Authorities are being urged to not only reform the laws that govern how girls and boys who are reported missing are treated when they return home, but to go after the adults who encourage them to stay away.
The call has come from outgoing president of Soroptimist International of Barbados, Tammy Bryan, against the recent, perceived increase in the number of girls reported missing by police.
“When a juvenile leaves home and they are reported missing to the police, once they are found, the youth is usually charged with wandering, [under the Reformatory and Industrial School Act, 1926]. The child is committed to the Government Industrial School [at Dodds St. Philip or Barrows, St. Lucy] for a mandatory period of three years. There is some provision whereby some of the juveniles are released earlier than that. We [Soroptimists] have been advocating for reform of this legislations for some years now,” she said.
“We have met with successive Attorneys General, including the current [Adriel Brathwaite] and we were asked to make submissions to him in relation to the amendments that we saw that were necessary and we did so a few years ago but nothing has happened so far.”
Outlining some of those recommendation that had been put forward, she pointed to the issue of housing arrangements for the wards, stating that most of the persons coming into the Government Industrial School, were “not criminal”, having not committed any offences against the society for which they have been incarcerated.
“But the legislation allows for the Government to remove juveniles from dangerous situations. So, for example, if a child is residing in a home where there is a convicted sexual offender, or there are other unsavoury circumstances in the home, that child can be removed. Unfortunately, the only place that the child can be held is the Government Industrial School. [That] is where actual juvenile offenders are also housed and there is a mixing of the two groups.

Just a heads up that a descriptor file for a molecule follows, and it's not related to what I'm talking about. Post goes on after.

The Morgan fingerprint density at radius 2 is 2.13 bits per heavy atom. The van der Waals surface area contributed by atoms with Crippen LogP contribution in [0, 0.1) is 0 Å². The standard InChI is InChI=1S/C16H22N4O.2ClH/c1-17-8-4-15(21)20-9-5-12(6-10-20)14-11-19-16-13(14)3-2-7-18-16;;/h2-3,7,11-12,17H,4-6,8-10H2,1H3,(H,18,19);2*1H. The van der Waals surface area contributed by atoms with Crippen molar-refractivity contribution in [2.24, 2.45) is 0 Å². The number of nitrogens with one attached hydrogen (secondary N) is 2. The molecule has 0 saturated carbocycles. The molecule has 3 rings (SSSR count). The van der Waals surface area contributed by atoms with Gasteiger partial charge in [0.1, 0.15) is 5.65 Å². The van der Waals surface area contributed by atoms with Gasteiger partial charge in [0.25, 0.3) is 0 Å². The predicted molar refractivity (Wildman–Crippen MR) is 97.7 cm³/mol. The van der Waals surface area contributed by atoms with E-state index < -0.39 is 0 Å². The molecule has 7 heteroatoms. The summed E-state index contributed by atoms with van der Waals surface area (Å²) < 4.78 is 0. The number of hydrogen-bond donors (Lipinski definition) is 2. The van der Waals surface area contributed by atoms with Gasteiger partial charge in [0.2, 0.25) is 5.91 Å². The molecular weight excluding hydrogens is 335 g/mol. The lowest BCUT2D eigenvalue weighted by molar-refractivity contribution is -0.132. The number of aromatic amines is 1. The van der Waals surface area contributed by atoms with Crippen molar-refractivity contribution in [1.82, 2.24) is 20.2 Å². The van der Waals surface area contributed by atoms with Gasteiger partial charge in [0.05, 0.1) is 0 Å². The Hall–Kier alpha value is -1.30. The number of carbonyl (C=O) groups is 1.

Bryan said this was not in the best interest of a minor who has been removed from at risk or dangerous circumstances.
“We are, first of all, saying that the juvenile offender and the child who are removed from the dangerous circumstances should not be housed in the same accommodation. We should not have mixing because there are different circumstances at play in those situations,” she said.
“ . . . I am [also] not sure that when the girls are found that anyone does any investigations into the circumstance that may have led to that girl actually leaving her home. Our experience has been that very often the girls are running away from an undesirable situation. Sometimes it is a situation where the mother’s new boyfriend desires some sort of sexual payment from this juvenile and the mother may very well say to the juvenile that ‘the rent has to be paid this week so do what you have to do’. The mother makes her minor child available to the man. This is reality.”
Bryan, who is also an attorney-at-law practicing family law, told Barbados TODAY that she would like to see some changes as far as the stigma attached to the problem is concerned.
“The reality is that there are people who will automatically say the girl is wayward and disgusting and she just left because she wanted to be with her man. Now, no child is born wayward and disgusting. We are all products of our circumstances and I believe at that at the core of it, every child needs love and attention . . . . If a child is not getting that at home, it will look elsewhere. If the person providing that unfortunately is an older man who can provide accommodation the girl will gravitate towards that,” she contended.
“What has not happened though, is that we have not seen any of these older persons being dealt with by the authorities. If, in fact, the girls are going to the homes of older men, then that has to be dealt with as well. It is not just the girls, because there is an individual who is allowing the girl to come into their home. How are the authorities dealing with that particular person?” she questioned. (RG)
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